LaSalle had about 100 buffs in stock and decided to offer them to a local hospital. At first the hospital turned her down, but about 48 hours later, a staff member called her back and said, “We’ll take everything you have.”

La Salle notes, “They aren’t really made to protect your breathing. Most of the nurses are wearing them in their hair.”

She also donated fabric that would normally go into creating towels to people who are sewing surgical masks for people at risk. “I had all this fabric to make towels, so I thought it might as well be put to good use,” she says.

She never thought the buffs and fabric would end up one day helping protect people from something more severe than the sun, but they’ve proven to be a lifesaver, literally. Prior to the pandemic, LaSalle had never sold a single item on Amazon.

Once the media started promoting using bandanas and scarves as a way to cover the nose and mouth, that all changed. “I had never sold a single buff on Amazon and now they are gone,” she says. She adds she is glad they are being put to good use.

Clothing company Lilly Pulitzer also took notice of the growth in popularity of cloth masks.The company’s team of factories and employees quickly sprung into action and volunteered their time to create 27,500 mask covers, which have been all donated to health care workers and first responders at over 60 organizations.

And it hasn’t stopped there. Several companies have begun making fabric masks for any person who wants them, not just health care workers. Demand for masks soared when the CDC recommended everyone wear them when outside the home.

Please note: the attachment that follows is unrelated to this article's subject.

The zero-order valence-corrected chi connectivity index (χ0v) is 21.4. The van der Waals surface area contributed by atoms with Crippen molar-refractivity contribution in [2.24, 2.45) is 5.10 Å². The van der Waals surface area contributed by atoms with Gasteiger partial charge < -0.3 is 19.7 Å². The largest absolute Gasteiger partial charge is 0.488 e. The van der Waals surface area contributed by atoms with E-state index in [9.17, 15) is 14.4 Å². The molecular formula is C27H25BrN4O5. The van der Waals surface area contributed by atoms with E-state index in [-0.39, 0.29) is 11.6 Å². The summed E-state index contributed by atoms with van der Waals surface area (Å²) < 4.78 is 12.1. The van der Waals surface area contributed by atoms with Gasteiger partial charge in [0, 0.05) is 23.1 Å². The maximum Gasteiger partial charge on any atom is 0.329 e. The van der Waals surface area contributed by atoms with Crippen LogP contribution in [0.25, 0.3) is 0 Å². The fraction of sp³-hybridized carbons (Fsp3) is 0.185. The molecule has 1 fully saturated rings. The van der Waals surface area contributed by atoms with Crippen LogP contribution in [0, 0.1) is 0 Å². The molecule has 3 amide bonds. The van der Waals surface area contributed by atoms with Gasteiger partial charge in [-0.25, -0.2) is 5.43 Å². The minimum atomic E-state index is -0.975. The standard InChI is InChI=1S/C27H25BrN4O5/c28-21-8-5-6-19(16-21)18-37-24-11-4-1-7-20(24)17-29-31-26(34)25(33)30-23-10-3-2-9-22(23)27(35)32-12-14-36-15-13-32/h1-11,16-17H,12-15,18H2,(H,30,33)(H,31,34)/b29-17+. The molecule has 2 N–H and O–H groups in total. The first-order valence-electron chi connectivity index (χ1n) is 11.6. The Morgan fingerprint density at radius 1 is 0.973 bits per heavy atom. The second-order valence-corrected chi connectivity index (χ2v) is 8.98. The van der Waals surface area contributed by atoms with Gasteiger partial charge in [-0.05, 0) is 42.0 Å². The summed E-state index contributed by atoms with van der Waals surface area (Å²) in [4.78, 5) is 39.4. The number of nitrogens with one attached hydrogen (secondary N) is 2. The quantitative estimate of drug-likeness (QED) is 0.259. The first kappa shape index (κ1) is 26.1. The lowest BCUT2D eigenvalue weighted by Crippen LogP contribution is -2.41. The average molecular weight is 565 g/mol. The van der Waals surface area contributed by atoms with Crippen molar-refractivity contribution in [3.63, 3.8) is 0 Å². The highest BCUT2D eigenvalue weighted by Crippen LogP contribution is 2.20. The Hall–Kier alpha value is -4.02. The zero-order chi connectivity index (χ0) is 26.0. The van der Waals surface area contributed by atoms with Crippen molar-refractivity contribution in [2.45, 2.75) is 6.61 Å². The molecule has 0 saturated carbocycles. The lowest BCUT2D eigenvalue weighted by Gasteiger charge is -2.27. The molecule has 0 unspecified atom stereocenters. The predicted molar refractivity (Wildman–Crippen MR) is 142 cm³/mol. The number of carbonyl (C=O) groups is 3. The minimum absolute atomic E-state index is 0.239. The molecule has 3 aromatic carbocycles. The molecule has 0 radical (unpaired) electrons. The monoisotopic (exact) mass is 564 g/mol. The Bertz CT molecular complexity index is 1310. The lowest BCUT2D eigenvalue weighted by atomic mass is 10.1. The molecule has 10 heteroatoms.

Cherapy, which normally makes therapeutic heat pillows using cherry pits, is now making masks with its fun tropical fabrics. The company has sold out of many of the patterns already. Beachables, in Charleston, South Carolina, is another wholesaler that has turned its attention from its beach towel tote bags to selling masks. The company has also volunteered its time repairing masks for a local hospital.

Joining the throngs of ever-important mask-makers is Just Picked Gifts, which operates three stores in one location in Yarmouthport, Massachusetts. The company, which sells a variety of gifts and apparel, partnered with a local sewing company that normally makes pillows, tea towels and pet bandanas after seeing their popularity explode on social media.

“We were talking to the owner and she is a bit shut down right now, so this gave her an opportunity to work,” says Lisa Medland, a manager at Just Picked Gifts. Folks could order them online or through Instagram. The masks are shipped or picked up curbside at the store. Just Picked Gifts donates 10% of the proceeds from the sale of the masks to a local hospital.

Once they started making and selling the masks, Just Picked Gifts and the sewing company were quickly flooded with orders.

“We had seamstresses sewing night and day just to try to keep up with the orders,” Medland says. The store is not accepting any more orders until the existing orders are fulfilled.